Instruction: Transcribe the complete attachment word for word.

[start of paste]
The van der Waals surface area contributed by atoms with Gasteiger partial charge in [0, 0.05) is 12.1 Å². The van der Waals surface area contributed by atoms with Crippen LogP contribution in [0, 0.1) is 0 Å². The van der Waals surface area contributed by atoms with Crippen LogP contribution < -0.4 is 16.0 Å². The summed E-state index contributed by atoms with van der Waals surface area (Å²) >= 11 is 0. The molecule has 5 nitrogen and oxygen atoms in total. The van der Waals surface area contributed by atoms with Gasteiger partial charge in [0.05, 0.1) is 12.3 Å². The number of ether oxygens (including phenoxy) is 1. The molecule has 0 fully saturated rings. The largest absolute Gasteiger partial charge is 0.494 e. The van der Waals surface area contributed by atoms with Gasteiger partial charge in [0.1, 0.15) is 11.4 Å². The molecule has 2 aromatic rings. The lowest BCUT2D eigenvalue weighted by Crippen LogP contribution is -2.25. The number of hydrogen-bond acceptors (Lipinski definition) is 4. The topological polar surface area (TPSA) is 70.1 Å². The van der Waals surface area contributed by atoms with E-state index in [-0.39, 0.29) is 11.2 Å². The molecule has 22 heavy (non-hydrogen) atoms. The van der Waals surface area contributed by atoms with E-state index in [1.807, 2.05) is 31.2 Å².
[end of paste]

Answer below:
The van der Waals surface area contributed by atoms with Gasteiger partial charge in [0, 0.05) is 12.1 Å². The van der Waals surface area contributed by atoms with Crippen LogP contribution in [0, 0.1) is 0 Å². The van der Waals surface area contributed by atoms with Crippen LogP contribution < -0.4 is 16.0 Å². The summed E-state index contributed by atoms with van der Waals surface area (Å²) >= 11 is 0. The molecule has 5 nitrogen and oxygen atoms in total. The van der Waals surface area contributed by atoms with Gasteiger partial charge in [0.05, 0.1) is 12.3 Å². The number of ether oxygens (including phenoxy) is 1. The molecule has 0 fully saturated rings. The largest absolute Gasteiger partial charge is 0.494 e. The van der Waals surface area contributed by atoms with Gasteiger partial charge in [0.1, 0.15) is 11.4 Å². The molecule has 2 aromatic rings. The lowest BCUT2D eigenvalue weighted by Crippen LogP contribution is -2.25. The number of hydrogen-bond acceptors (Lipinski definition) is 4. The topological polar surface area (TPSA) is 70.1 Å². The van der Waals surface area contributed by atoms with E-state index in [-0.39, 0.29) is 11.2 Å². The molecule has 22 heavy (non-hydrogen) atoms. The van der Waals surface area contributed by atoms with E-state index in [1.807, 2.05) is 31.2 Å².